September 26, 2006 > The Teen Scene at your library
The Teen Scene at your library
Providing library service to teens is an important commitment in the Alameda County Library. For over two decades, Fremont Main Library has had dedicated staff responsible for the maintenance of the teen collection, which includes books, magazines, music, video, and graphic novels. Staff can also provide reading recommendations and homework resources to the 10,000 high school students in the Fremont Unified School District. In addition, a variety of programs are available for teens, as well as opportunities for volunteer service.
The Alameda County Library just concluded its 5th annual Teen Summer Reading Program, "Read Around the World," August 12. Over 2,000 teens signed up and received their Reading Log at their neighborhood Alameda County Library branch, including the Bookmobile, Centerville, Fremont, Irvington, Newark, Niles, and Union City. Reading Logs were used to keep track of hours spent reading. Teens received incentive prizes based on the number of hours spent reading. Those reading 25 hours could choose a free paperback, and those completing 50 hours received a free day pass to Paramount's Great America! Gary Morrison, Teen Specialist, felt that teens particularly enjoyed the multicultural theme and related books. The program was made possible by the generous support of Alameda Library Foundation and Paramount's Great America.
The Fremont Main Library, in conjunction with the library's Teen Advisory Committee, also presented a movie series for teens this summer. Every Wednesday afternoon, teens were treated to free showings of popular movies, along with free popcorn! Movies such as High School Musical, Pirates of the Caribbean, and Sisterhood of the Traveling Pants were enjoyed by more than 100 teens over the course of the summer. Recent programming has also included a seminar put on by the American Red Cross on good babysitting skills.
The Teen Advisory Committee (TAC) is composed of teen representatives from the local high schools. These students give input on the teen collection, present programs, and write book and movie reviews. The library web site's Teen Scene now features reviews by teens, with an opportunity for other teens to give feedback.
To help teens meet their Service Learning requirement, the library does offer some teen volunteer opportunities, along with a Teen/Senior Web Connection program, in which trained teens are matched one-on-one to teach older adults internet skills.
For the status of these volunteer positions, or if you are interested in being a member of the TAC, please contact Gary Morrison at firstname.lastname@example.org.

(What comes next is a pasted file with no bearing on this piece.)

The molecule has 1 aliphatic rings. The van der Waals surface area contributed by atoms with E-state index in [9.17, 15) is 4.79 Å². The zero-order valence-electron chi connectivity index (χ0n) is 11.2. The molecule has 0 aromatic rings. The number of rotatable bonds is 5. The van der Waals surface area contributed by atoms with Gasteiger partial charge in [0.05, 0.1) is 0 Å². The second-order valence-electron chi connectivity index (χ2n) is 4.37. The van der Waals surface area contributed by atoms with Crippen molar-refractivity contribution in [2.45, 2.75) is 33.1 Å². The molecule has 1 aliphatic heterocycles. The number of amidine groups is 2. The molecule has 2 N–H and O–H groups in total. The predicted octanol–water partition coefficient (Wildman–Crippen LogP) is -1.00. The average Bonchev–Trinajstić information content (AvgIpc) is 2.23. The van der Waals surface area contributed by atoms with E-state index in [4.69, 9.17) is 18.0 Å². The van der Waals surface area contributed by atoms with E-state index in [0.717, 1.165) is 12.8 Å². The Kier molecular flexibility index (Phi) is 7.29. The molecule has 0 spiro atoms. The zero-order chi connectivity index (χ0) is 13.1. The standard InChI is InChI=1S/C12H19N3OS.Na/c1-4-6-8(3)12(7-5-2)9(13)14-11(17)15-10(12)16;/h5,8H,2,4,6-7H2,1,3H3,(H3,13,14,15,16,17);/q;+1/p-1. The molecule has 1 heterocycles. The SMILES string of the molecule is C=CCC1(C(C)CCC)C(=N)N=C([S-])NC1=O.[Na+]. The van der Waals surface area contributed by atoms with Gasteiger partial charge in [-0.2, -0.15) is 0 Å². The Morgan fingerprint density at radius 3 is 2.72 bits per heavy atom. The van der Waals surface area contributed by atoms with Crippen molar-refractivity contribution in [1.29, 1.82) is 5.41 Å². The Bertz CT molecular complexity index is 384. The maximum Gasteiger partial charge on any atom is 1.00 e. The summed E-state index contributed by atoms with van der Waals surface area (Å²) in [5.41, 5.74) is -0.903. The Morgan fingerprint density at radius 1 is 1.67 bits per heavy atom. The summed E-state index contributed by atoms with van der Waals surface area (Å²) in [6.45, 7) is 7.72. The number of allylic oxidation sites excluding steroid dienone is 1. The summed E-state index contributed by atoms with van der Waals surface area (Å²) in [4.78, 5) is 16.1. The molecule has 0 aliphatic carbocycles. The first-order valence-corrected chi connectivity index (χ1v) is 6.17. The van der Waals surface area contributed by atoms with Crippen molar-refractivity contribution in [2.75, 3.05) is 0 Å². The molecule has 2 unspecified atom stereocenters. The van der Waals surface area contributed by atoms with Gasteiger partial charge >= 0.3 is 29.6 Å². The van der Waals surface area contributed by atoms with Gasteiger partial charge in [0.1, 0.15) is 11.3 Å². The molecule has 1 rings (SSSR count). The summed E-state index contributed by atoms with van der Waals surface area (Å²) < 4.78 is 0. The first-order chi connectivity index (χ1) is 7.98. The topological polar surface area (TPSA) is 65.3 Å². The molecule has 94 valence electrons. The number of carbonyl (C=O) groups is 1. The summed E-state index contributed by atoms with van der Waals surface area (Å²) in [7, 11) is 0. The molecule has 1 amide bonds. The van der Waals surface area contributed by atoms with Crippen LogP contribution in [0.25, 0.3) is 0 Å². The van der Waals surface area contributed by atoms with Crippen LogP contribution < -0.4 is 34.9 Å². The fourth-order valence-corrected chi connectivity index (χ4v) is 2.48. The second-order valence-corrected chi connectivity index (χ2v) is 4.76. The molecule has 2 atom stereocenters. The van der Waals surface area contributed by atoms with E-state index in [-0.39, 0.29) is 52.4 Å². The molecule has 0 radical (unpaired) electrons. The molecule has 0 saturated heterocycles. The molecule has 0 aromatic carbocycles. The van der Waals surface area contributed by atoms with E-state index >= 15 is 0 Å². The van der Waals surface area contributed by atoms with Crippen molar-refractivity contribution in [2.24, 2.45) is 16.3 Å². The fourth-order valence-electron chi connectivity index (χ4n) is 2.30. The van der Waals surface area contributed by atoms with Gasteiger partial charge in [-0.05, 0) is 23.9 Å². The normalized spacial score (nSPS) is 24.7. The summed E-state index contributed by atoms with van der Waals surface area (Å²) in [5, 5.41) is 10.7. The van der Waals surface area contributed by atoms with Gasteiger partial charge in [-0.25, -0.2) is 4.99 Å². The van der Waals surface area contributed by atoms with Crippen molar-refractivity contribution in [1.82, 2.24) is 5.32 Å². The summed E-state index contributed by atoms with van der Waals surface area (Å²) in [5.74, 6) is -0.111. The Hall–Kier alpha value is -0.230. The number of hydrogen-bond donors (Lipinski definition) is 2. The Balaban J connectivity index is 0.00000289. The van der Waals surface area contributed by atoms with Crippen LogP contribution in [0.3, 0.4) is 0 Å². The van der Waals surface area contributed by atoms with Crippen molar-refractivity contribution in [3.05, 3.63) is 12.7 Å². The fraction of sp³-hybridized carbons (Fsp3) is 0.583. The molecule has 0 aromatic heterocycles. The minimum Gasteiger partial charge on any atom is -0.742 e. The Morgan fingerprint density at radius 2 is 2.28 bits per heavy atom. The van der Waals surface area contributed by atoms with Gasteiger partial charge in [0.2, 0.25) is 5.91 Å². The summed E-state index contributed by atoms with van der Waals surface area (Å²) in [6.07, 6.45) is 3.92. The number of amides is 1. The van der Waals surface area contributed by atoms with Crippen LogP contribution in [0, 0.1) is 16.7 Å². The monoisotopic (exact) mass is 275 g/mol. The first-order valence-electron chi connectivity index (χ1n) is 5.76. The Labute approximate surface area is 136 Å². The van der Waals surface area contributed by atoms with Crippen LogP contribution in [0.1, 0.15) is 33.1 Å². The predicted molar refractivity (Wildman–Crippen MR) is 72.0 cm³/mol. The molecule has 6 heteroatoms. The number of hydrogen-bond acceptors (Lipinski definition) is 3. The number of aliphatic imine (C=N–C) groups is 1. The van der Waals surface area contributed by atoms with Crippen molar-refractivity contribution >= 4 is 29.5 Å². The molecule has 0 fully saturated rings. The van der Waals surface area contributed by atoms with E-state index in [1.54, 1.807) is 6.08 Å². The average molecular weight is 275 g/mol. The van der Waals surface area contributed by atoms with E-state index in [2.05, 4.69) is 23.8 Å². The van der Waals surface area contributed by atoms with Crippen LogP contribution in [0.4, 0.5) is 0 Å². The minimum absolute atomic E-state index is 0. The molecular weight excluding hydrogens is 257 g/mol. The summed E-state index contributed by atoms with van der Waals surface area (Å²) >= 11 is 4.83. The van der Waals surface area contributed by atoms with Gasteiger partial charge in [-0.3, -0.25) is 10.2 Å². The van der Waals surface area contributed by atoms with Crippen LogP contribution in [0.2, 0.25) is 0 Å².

Database of the month: Opposing Viewpoints Research Center
Click on: http://aclibrary.org> Research/Articles & Databases>For Students & Teachers>Opposing Viewpoints Resource Center
At the library, we see a lot of students who have the assignment of presenting pro and con arguments on various social issues. They are also frequently asked to provide supporting documents, including statistics, to back up the statements they make. Sometimes the entire class gets the same social issue to research. Although the library carries many books that contain arguments for and against a number of issues, and has lots of other material, including books, magazine and journal articles, and government publications full of statistical data, it can take a very long time to put all these things together. Enter Opposing Viewpoints Resource Center. It contains opinion essays, articles from newspapers, academic journals and the popular press, and statistical information. These are usually supplemented by pictures, primary documents (such as copies of laws and statements by members of Congress), and a list of free websites that are considered to be reliable. Everything is full-text, and there are links to how to do a citation so that a bibliography can easily be made. With your library card, you have access to all of this in one place.
The front page of the database has a long list of the most frequently assigned topics in this area. If yours is listed, just click on it. There is also a search box to type in your topic if it isn't one that's listed. The results page comes up in a tabbed format. Each tab represents a different type of information source. For example, clicking on the topic school violence gets you a page of the first 20 of the 88 viewpoint essays on this subject. The Viewpoints tab is bolded, so you know that's the one that is open. The essays cover opinions on whether media violence contributes to school violence, whether gun control would help, and many other essays on possible causes and prevention of this phenomenon.
The Reference tab contains 26 articles from books and other publications on violence and crime by youth, gun control and youth at risk. The Magazines contains 140 articles from the popular press. A separate Academic Journals tab has the 21 articles from journals such as Social Science Quarterly and Education Next. Newspapers are under their own tab; sources here include the last 5 years of the New York Times, 10 years of the San Francisco Chronicle and 5 years of the San Jose Mercury News. The Statistics tab has 42 articles with statistical tables, the Websites tab contains links to 6 websites, including the Center for the Prevention of School Violence and the National Alliance for Safe Schools.
If you'd like to get a library card to use this or any of the 30-plus subscription databases provided by Alameda County Library, go to http://aclibrary.org and click on Get a Library Card. Print out an application, fill it out and bring it in to any Alameda County Library with something that shows your name and current address. We'll give you a card right away. With it, our databases are available 24/7 from home, work or school.